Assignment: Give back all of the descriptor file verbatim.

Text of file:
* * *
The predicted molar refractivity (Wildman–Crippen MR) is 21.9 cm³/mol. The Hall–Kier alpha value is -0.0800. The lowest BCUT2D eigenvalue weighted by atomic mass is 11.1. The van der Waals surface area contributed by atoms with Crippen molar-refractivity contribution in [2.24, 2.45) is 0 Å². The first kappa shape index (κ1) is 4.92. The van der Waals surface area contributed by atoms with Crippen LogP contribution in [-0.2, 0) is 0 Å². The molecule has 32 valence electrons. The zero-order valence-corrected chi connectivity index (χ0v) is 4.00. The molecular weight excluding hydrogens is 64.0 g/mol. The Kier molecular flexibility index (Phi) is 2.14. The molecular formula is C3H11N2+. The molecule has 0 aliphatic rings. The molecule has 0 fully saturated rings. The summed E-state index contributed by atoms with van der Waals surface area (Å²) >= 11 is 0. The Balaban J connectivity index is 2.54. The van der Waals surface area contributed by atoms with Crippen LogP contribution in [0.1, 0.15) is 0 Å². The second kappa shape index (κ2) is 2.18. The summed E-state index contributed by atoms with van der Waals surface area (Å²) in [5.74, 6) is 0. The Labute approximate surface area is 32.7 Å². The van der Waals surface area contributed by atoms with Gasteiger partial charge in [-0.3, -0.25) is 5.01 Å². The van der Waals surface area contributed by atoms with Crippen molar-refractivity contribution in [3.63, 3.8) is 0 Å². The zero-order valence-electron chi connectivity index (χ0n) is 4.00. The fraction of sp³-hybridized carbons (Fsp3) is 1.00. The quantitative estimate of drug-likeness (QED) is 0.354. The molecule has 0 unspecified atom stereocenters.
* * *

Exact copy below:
The predicted molar refractivity (Wildman–Crippen MR) is 21.9 cm³/mol. The Hall–Kier alpha value is -0.0800. The lowest BCUT2D eigenvalue weighted by atomic mass is 11.1. The van der Waals surface area contributed by atoms with Crippen molar-refractivity contribution in [2.24, 2.45) is 0 Å². The first kappa shape index (κ1) is 4.92. The van der Waals surface area contributed by atoms with Crippen LogP contribution in [-0.2, 0) is 0 Å². The molecule has 32 valence electrons. The zero-order valence-corrected chi connectivity index (χ0v) is 4.00. The molecular weight excluding hydrogens is 64.0 g/mol. The Kier molecular flexibility index (Phi) is 2.14. The molecular formula is C3H11N2+. The molecule has 0 aliphatic rings. The molecule has 0 fully saturated rings. The summed E-state index contributed by atoms with van der Waals surface area (Å²) >= 11 is 0. The Balaban J connectivity index is 2.54. The van der Waals surface area contributed by atoms with Crippen LogP contribution in [0.1, 0.15) is 0 Å². The second kappa shape index (κ2) is 2.18. The summed E-state index contributed by atoms with van der Waals surface area (Å²) in [5.74, 6) is 0. The Labute approximate surface area is 32.7 Å². The van der Waals surface area contributed by atoms with Gasteiger partial charge in [-0.3, -0.25) is 5.01 Å². The van der Waals surface area contributed by atoms with Crippen molar-refractivity contribution in [3.63, 3.8) is 0 Å². The zero-order valence-electron chi connectivity index (χ0n) is 4.00. The fraction of sp³-hybridized carbons (Fsp3) is 1.00. The quantitative estimate of drug-likeness (QED) is 0.354. The molecule has 0 unspecified atom stereocenters.